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Yanukovych phoned Russian President Putin 12 times during the mass killings on Maidan

19.11.2021
Halya Coynash

Special force officers shooting at Maidan activists on 20 February 2014 Photo EPA

Ukrainian prosecutors have completed their investigation and named those whom they plan to charge with organizing the gunning down of unarmed protesters during the last and bloodiest days of Euromaidan, or the Revolution of Dignity.  Their trial will be in absentia since former President Viktor Yanukovych and nine high-ranking officials under his administration are all in hiding in Russia.  The fact that, under the present regime in Russia, the men will not face extradition does not negate the importance of receiving court verdicts following a proper trial. Judging by the new details given during the press briefing on 17 November, the trial is likely to reveal incriminating details about the contacts between the regimes of Yanukovych and of Russian President Vladimir Putin.  Such revelations are especially valuable given Moscow’s attempts to justify its invasion of Crimea and aggression against Ukraine through claims that ‘Ukrainian fascists’ had overthrown a legitimate president. 

It has become standard over the past eight years for the enforcement agencies to announce some kind of breakthrough or progress around the anniversaries of the beginning of Maidan on 22 November 2013, and final days from 18-20 February 2014.   Any flurry of activity has often seemed at verbal level only. This time, however, the briefing on 17 November, by the heads of the Department on Maidan cases (Oleksiy Donsky and his Deputy, Denis Ivanov) and Prosecutor General, Iryna Venediktova did mention real progress.  This included on other Maidan cases, with five guilty verdicts in 2021 with respect to six individuals, with four real terms of imprisonment.  This may not seem so very much, but Donsky pointed out that it was almost as many as during the previous three years in total.  It remains to be seen, however, whether these sentences are upheld at appeal stage.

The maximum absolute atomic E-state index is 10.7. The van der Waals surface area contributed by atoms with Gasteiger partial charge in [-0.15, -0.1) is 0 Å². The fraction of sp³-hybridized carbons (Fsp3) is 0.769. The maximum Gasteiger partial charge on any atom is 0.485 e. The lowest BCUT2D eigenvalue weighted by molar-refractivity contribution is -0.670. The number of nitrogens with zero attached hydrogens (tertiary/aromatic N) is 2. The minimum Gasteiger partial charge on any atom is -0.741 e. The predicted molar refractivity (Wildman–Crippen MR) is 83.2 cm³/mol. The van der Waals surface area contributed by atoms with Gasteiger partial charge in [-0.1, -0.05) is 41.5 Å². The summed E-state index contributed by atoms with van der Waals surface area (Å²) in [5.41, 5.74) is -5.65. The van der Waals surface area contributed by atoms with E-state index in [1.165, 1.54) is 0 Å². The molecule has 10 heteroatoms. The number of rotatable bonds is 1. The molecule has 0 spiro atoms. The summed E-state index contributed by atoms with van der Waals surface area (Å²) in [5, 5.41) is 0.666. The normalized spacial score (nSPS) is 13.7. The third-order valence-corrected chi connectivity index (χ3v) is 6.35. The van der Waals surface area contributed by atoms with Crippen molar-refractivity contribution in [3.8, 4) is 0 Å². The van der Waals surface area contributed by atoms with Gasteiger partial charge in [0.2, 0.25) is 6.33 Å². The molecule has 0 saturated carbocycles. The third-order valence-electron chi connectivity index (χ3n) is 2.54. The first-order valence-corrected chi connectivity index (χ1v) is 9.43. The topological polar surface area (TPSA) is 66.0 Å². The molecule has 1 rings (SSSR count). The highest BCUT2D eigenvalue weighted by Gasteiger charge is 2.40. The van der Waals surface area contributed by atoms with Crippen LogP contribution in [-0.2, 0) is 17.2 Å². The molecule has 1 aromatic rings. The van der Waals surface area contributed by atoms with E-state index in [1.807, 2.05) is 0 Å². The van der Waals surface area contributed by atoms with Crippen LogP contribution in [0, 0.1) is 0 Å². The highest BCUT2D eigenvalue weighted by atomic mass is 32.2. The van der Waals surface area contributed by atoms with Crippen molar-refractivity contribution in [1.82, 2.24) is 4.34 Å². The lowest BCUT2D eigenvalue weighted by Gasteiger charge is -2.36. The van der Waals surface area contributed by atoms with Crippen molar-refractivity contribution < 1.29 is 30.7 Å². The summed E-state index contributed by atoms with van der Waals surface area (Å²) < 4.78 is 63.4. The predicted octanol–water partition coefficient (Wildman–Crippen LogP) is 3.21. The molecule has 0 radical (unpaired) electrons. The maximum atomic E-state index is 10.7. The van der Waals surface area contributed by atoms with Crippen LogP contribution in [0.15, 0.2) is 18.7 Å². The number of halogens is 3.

The main investigation, which is now complete, is, however, over those responsible for the appalling violence and bloodshed of the final days of Maidan, from the morning of 18 February 2014 until 20 February. All ten men are believed to be in the Russian Federation, with grounds for believing that two of them (Serhiy Kusyuk and Petro Fedchuk) have, since their flight to Russia, been engaged in helping the Putin regime violently disperse peaceful protesters.  Russia has, in all likelihood, granted all of the men Russian citizenship, as it has to a large number of former Berkut officers, wanted in Ukraine over their actions during Maidan.

The ten (with their positions at the time of the crimes they are accused of) are: Yanukovych;  Vitaly Zakharchenko, Interior Minister; Vitaly Ratushnyak, Deputy Interior Minister; Pavlo Lebedev, Defence Minister;  Valeriy Mazan, Head of the Police in Kyiv; Petro Fedchuk, Deputy Head of the Kyiv Police in charge of Civil Defence; Stanislav Shulyak, commander of the Interior Ministry Internal Forces; Serhiy Kusyuk, Kyiv Berkut commander; Oleksandr Yakymenko, head of the Security Service or SBU; and Volodymyr Totsky, deputy head of the SBU and head of the so-called ‘anti-terrorist centre’.

The investigators have identified 1,019 individual criminal acts in this case.  The men will be charged under a formidable number of articles of Ukraine’s Criminal Code with the charges boiling down to the following: murder and attempted murder; grave bodily injuries; terrorism; obstructing demonstrations and exceeding powers and official duties.  The men are said to have acted as a criminal gang, with their actions including the organization of attempts to violently disperse protesters; the deployment of firearms, military and enforcement officers against unarmed activists, and the arming of titushki, or paid thugs.  67 civilians died as a result of those actions, with 13 enforcement officers also killed. 887 people received injuries of varying degrees of severity.